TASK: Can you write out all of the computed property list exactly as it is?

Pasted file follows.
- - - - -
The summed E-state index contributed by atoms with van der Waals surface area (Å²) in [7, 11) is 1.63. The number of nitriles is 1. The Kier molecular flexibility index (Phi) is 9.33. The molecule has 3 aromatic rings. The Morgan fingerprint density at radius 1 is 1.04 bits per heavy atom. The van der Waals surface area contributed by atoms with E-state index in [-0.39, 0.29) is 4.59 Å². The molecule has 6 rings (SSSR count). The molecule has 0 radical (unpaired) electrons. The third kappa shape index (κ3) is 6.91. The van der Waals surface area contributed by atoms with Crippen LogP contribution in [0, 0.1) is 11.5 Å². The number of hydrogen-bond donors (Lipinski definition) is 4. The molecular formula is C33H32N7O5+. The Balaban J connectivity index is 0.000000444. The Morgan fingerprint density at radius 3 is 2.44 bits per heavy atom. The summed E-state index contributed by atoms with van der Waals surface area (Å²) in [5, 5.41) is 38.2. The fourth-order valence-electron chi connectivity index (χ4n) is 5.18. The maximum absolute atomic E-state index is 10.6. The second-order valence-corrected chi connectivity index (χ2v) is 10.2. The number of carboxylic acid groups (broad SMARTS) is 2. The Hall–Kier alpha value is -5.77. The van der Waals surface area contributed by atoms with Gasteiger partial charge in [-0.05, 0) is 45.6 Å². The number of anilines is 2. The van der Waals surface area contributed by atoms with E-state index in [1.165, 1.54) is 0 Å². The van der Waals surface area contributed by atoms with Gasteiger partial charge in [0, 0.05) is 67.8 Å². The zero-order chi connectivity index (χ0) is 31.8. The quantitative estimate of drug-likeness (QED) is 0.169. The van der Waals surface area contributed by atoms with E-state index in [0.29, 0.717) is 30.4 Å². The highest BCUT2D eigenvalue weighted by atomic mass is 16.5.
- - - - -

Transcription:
The summed E-state index contributed by atoms with van der Waals surface area (Å²) in [7, 11) is 1.63. The number of nitriles is 1. The Kier molecular flexibility index (Phi) is 9.33. The molecule has 3 aromatic rings. The Morgan fingerprint density at radius 1 is 1.04 bits per heavy atom. The van der Waals surface area contributed by atoms with E-state index in [-0.39, 0.29) is 4.59 Å². The molecule has 6 rings (SSSR count). The molecule has 0 radical (unpaired) electrons. The third kappa shape index (κ3) is 6.91. The van der Waals surface area contributed by atoms with Crippen LogP contribution in [0, 0.1) is 11.5 Å². The number of hydrogen-bond donors (Lipinski definition) is 4. The molecular formula is C33H32N7O5+. The Balaban J connectivity index is 0.000000444. The Morgan fingerprint density at radius 3 is 2.44 bits per heavy atom. The summed E-state index contributed by atoms with van der Waals surface area (Å²) in [5, 5.41) is 38.2. The fourth-order valence-electron chi connectivity index (χ4n) is 5.18. The maximum absolute atomic E-state index is 10.6. The second-order valence-corrected chi connectivity index (χ2v) is 10.2. The number of carboxylic acid groups (broad SMARTS) is 2. The Hall–Kier alpha value is -5.77. The van der Waals surface area contributed by atoms with Gasteiger partial charge in [-0.05, 0) is 45.6 Å². The number of anilines is 2. The van der Waals surface area contributed by atoms with E-state index in [1.165, 1.54) is 0 Å². The van der Waals surface area contributed by atoms with Gasteiger partial charge in [0, 0.05) is 67.8 Å². The zero-order chi connectivity index (χ0) is 31.8. The quantitative estimate of drug-likeness (QED) is 0.169. The van der Waals surface area contributed by atoms with E-state index in [0.29, 0.717) is 30.4 Å². The highest BCUT2D eigenvalue weighted by atomic mass is 16.5.